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From "Avery Ching (JIRA)" <j...@apache.org>
Subject [jira] [Commented] (GIRAPH-231) Overly prescriptive check-style requirements considered harmful
Date Mon, 02 Jul 2012 22:52:57 GMT

    [ https://issues.apache.org/jira/browse/GIRAPH-231?page=com.atlassian.jira.plugin.system.issuetabpanels:comment-tabpanel&focusedCommentId=13405410#comment-13405410
] 

Avery Ching commented on GIRAPH-231:
------------------------------------

I think it's reasonable to discuss this and I don't have a strong feeling regarding the exact
choices (well, okay, the 80 character lines is nice to have).  The main thing I care about
is that its consistent and most of the contributors are happy with it.  Code uniformity is
important to me as it is confusing to have many different styles.  I don't necessarily think
that the checkstyle choices we have made are the "best" ones, but overall they are helping
to keep the code uniform, which I appreciate.

I just don't want to see
{noformat}
for(int i=0;i<0;++i) 
{noformat}
in one block and then
{noformat}
for (int i = 0; i < 0; ++i)
{noformat}
in another.  This makes the code look messy and confuses contributors (well, at least me).
                
> Overly prescriptive check-style requirements considered harmful
> ---------------------------------------------------------------
>
>                 Key: GIRAPH-231
>                 URL: https://issues.apache.org/jira/browse/GIRAPH-231
>             Project: Giraph
>          Issue Type: Bug
>            Reporter: Jakob Homan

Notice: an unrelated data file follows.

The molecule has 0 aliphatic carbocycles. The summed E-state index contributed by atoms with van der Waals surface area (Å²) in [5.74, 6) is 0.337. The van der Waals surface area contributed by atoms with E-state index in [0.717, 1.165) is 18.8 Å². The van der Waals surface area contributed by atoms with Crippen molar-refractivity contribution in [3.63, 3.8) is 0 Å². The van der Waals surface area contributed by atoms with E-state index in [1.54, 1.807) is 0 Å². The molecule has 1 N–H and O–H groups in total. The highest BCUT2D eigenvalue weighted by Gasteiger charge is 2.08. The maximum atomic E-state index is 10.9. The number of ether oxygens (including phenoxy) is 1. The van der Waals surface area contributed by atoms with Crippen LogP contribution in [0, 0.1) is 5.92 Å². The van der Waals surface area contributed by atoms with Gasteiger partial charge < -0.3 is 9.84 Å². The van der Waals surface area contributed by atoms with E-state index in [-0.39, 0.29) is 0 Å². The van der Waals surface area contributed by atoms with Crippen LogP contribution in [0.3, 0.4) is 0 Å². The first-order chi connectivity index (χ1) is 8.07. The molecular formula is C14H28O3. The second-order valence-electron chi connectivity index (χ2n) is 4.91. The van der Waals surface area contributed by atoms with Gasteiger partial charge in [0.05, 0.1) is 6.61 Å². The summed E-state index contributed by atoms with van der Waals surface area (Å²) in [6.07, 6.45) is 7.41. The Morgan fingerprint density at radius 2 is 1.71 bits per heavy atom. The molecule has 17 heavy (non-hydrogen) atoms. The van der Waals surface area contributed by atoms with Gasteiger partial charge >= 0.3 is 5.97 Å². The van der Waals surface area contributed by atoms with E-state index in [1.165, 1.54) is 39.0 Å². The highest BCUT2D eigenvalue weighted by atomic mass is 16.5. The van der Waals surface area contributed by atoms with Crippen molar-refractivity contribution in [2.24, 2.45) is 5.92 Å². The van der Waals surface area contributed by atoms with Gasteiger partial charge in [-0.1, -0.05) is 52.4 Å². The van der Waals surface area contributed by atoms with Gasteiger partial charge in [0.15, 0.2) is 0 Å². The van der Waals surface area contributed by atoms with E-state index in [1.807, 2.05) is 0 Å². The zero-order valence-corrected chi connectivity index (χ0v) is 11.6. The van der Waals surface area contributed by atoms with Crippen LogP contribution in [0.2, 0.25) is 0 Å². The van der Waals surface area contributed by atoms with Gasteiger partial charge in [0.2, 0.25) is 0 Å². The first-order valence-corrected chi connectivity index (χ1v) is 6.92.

>
> The current checkstyle settings are extremely precise and an excellent codification of
particular coding style preference.  However, like in religion and politics, reasonable and
thoughtful people can have disagreements and should be accommodating to each other.  The current
checkstyle requirements venture into a lot of territory where disagreements and common and
often conflict with other styles that are perfectly reasonable.  Right now one can generate
a perfectly reasonable looking patch that then takes longer to make checkstyle than it did
to create it.
> A few examples:
> * Whether or not a for or if statement has a space before its opening paren does not
in any way make the code less or more readable or bug free.  Either preference is valid. 

> * Not every method or field requires javadoc.  I trust every contributor (or, barring
that, reviewer) to use their experience and judgment to determine if one is needed
> * 80 characters per line is a reasonable arbitrary limit.  But so is 85 or 90.  And 80
seems to cause a lot of lines to be cut off at very odd places from a readability standpoint.
 I trust every contributor (or, barring that, reviewer) to determine if the line will cause
some huge system failure by going to 83 characters.  For instance which is worse:
> {noformat}
> String timeUnitString = conf.get(GIRAPH_METRICS_DEFAULT_TIME_PERIOD,
>     "SECONDS");
> {noformat}
> or
> {noformat}
> String timeUnitString = conf.get(GIRAPH_METRICS_DEFAULT_TIME_PERIOD, "SECONDS");
> {noformat}
> Everybody has a preference on each of the items above, but I don't think anyone can reasonably
make an argument that another's preference leads to more bugs or is objectively bad.
> Overly strict checkstyle settings, which is what I think we've ended up with, don't actually
end up improving the readability of the code.  Instead, they add a large amount of friction
between contributors.  If I spend most of my time in using another style that doesn't allow
spaces between if and (, I find it painful and frustrating to try to contribute to this project.
 Readability is not something that can be guaranteed by any checkstyle configuration and instead,
we should loosen the requirements and trust our contributors and reviewers to keep a good
eye out for subtle errors and leave checkstyle to police the egregious ones.

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